This is the light edition of the RNW website. Click here for the full version.
4 April, 2012 - 11:08

The EYE opens – Amsterdam’s new landmark film institute

EYE Film Institute, Amsterdam  data/files/teaseeyeaanhetijcrenedene.jpg

Amsterdam has a new landmark. It is the EYE Film Institute, formerly the Film Museum, which has moved to the up-and-coming northern bank of the River IJ. The futuristic building, designed by Viennese architects Delugan Meissl, is being opened by Queen Beatrix on 4 April and is destined to be an eye-catcher for generations to come.
The low geometric form echoes the cinematic technique of multiple perspective storytelling. The building is covered by a mosaic of white aluminium tiles, wrapped tightly around a low-rise steel structure. The combination of sloping walls and glass makes it possible to see right through the building from various angles. “The initial design was inspired by light, space and movement. Film as an illusion,” explains architect Elke Delugan Meissl.
Regular filmgoers might feel a tinge of sadness now that the grand old film museum in Amsterdam’s favourite park has closed its doors for the last time. The Vondel Park pavilion was a popular and central location. The adjoining restaurant Vertigo was often busy, its inviting outdoor terrace often overflowing. However, the new building has preserved the style of the former museum in one of its cinemas - the Parisian - where LED lighting conjures up art deco décor at the flick of a switch.
(Read more below slideshow. Click here to watch a video about the new museum.)

Rapid EYE movement
It’s not the first time the film institute has undergone a metamorphosis; the collection began in 1946 and soon grew into an official archive. In 1952, the Netherlands Historic Film Archive changed its name to the Film Museum. In the 1970s, a concerted effort was made to gather the collection - scattered around the backrooms and attics of various film houses - into one place. But the Vondel Park building was too small from the outset and parts of the collection had to be stored in bunkers.
In the 1990s, it looked like Amsterdam might lose its silver screen museum to a new visual arts institute in Rotterdam. Instead, the museum opted to move to a prime location on the former site of the Royal Dutch Shell headquarters.
Critics complain that the collection of 37,000 films, 60,000 posters and 700,000 photos still doesn’t fit its new – and much larger – home, but EYE CEO Sandra den Hamer says that was never the intention. A storage depot is being built elsewhere in North Amsterdam. The new venue will display the EYE’s artefacts in what it bills as “Amsterdam’s largest connected exhibition space” – 1,200 square metres.
Room with a View
The EYE looks across the river towards the city centre and its restaurant spills out onto a south-facing waterfront terrace. ”The film has finally got the museum it deserves,“ says Ms den Hamer. But when the EYE opens, it hopes to shake off its stuffy “museum” image. The spectacular new film institute has quadrupled its capacity with four state-of-the-art cinemas. It even has a “Room with a View” for executive meetings or artsy weddings.
The institute will continue to pioneer film restoration and research techniques. And its close proximity to many Dutch production houses and film distributors will help it perform its new task: promoting Dutch films internationally. “Past, present and future of the cinema come together in EYE, the new film museum,” writes publicity manager Ingeborg Tuinman.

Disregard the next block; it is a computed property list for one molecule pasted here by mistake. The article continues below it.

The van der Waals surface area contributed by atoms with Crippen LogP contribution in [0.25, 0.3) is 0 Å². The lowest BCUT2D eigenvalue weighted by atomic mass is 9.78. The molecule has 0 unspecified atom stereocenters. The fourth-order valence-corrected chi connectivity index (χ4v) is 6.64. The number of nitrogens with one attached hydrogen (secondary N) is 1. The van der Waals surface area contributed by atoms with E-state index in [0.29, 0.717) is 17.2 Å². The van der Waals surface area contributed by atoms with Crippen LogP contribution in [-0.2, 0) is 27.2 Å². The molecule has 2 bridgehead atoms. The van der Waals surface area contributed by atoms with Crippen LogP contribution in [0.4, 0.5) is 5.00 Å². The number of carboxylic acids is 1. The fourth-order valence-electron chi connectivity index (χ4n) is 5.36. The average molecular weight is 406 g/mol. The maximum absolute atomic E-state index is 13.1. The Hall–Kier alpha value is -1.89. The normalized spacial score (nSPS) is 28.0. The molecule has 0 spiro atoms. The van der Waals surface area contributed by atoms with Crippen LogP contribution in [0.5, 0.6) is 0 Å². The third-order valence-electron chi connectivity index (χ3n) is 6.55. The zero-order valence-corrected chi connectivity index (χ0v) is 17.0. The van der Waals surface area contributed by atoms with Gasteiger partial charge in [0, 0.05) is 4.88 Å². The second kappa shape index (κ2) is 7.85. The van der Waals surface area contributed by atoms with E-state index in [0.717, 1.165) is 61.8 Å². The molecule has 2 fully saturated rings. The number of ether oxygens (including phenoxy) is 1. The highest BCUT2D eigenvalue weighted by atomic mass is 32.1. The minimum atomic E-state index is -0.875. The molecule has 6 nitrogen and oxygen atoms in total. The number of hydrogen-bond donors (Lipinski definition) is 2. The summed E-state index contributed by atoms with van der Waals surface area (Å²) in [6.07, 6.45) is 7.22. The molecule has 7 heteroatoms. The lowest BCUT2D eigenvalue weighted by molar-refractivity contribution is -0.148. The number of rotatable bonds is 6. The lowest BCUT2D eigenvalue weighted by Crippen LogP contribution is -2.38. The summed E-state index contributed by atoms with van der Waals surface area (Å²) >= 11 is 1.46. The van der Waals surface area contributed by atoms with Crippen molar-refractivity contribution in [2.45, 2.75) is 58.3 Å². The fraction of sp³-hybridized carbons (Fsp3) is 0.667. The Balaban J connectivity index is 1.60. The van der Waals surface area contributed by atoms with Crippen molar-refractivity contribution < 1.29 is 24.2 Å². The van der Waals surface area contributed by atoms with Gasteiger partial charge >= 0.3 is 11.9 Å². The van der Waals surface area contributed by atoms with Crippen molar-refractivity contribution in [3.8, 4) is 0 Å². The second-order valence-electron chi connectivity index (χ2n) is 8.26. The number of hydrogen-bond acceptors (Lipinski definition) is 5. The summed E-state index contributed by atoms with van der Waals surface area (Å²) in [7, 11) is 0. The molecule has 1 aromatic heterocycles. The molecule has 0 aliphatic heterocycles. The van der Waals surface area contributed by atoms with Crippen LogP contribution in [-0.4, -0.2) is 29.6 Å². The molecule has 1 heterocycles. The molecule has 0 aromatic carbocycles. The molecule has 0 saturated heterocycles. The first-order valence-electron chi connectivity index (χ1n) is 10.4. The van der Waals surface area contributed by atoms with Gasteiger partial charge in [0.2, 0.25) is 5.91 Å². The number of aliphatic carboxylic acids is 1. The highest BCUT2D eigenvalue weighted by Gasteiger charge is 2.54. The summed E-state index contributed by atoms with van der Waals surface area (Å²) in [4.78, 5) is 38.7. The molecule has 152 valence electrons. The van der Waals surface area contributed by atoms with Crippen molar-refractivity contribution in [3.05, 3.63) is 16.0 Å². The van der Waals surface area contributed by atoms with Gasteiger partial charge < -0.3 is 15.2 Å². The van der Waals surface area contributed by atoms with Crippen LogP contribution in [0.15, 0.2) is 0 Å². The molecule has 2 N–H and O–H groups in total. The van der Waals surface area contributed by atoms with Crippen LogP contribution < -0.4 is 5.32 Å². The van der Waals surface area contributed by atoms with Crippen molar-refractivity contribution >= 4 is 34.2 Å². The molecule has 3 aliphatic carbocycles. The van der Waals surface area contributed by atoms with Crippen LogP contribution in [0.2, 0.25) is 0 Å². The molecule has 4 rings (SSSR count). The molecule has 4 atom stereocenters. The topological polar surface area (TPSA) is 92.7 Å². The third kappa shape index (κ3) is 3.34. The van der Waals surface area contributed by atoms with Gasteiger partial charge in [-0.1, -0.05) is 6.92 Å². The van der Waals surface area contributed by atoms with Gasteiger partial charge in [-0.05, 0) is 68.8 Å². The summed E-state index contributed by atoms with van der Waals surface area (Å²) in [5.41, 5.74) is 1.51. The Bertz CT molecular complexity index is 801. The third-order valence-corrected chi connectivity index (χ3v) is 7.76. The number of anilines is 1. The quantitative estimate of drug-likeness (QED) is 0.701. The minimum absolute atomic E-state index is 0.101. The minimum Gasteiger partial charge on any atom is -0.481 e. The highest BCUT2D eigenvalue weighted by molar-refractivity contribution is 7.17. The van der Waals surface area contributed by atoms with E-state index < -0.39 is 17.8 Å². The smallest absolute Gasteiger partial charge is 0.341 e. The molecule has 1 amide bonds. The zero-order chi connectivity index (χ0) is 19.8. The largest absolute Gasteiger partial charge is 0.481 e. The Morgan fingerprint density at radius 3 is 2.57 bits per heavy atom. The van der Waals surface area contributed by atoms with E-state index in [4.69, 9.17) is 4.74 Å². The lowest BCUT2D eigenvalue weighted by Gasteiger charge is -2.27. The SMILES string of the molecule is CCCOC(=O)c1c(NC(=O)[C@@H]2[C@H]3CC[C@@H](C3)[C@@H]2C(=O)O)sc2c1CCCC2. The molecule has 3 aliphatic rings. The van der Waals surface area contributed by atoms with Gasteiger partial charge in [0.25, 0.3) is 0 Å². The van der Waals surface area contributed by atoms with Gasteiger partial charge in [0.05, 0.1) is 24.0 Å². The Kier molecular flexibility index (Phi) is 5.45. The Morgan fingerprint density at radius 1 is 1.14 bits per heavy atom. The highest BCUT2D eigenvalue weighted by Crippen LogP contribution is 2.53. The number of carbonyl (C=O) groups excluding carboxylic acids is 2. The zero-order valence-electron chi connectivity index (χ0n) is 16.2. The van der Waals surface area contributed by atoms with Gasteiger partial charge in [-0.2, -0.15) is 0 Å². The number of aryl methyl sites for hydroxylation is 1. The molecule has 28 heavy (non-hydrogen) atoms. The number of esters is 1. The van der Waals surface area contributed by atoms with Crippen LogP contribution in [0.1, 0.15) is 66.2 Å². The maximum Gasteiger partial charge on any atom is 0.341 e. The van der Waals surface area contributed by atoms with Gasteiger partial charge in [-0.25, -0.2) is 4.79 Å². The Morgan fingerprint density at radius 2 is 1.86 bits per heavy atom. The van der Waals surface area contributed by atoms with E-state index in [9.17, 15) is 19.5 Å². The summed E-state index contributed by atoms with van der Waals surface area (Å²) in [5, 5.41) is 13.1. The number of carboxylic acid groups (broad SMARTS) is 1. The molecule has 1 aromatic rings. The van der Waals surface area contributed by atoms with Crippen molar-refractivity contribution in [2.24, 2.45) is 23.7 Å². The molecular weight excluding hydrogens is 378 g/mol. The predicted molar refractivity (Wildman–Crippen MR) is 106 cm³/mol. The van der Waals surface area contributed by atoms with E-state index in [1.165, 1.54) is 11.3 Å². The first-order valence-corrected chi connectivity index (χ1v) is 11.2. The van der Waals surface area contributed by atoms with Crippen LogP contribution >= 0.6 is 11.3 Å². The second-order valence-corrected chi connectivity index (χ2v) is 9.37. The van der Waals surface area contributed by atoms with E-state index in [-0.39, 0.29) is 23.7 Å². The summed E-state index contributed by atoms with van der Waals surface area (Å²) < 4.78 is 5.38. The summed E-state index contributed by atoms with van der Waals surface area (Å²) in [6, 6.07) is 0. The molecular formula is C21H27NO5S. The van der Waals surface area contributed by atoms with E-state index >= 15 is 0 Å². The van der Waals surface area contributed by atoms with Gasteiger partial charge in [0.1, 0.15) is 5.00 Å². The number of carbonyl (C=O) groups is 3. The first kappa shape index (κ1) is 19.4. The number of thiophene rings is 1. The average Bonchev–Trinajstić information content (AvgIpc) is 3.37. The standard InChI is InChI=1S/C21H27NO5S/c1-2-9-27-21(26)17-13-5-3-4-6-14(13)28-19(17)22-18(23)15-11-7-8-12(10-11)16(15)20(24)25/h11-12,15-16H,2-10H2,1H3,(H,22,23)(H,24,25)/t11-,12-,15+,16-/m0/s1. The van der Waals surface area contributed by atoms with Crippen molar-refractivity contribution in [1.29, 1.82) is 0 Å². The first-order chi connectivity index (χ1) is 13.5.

The film institute’s digital collection will be housed in the basement. There are individual viewing “pods” with Cinemascope screens and sofas, where film buffs can do a quiz or watch archival footage. In the Panorama room, a Beeldenstorm – ‘image storm’ – is projected onto the wall. Panels enable visitors to look up archive films by various themes at the blink of… well, what else, an eye.
“Beating heart of film”
It’s a huge transformation from the Art Deco pavilion into this state-of-the-art palace, at a time when many cultural organisations in the Netherlands are facing huge cuts. “In answer to the question, ‘is a project like this possible in times of crisis?’ The answer is: yes!” exclaims Ms den Hamer. Nevertheless, the EYE is looking for benefactors – film lovers, for example, can buy their own chair in one of the cinemas.
The film institute hopes the new location will broaden its attraction to tourists, local residents, schools, media students, film professionals and film buffs alike. It hopes to become the “beating heart of film in the Netherlands”. But it’s already received criticism from Dutch filmmaker Dick Maas for this “megalomaniac project”. He wants to know “who wants to cross the river to watch a film in North Amsterdam anyway?”
But Ms Hamer has a ready response: “The Eye is closer to Schiphol than the Vondel Park. And it is already the most seen museum in the Netherlands as passengers can see it from the trains.”
To be a success, early morning viewings of silent movies watched by a few hardcore media students will have to become a thing of the past. The question is, will the EYE manage to cash in on its prime position, vamp up its programme and draw the masses across the river.
Read more:
Found footage - Cinema Exposed exhibition

Opening festival 5 April – 11 April
Watch a time-lapse video of the EYE Film Instute's construction: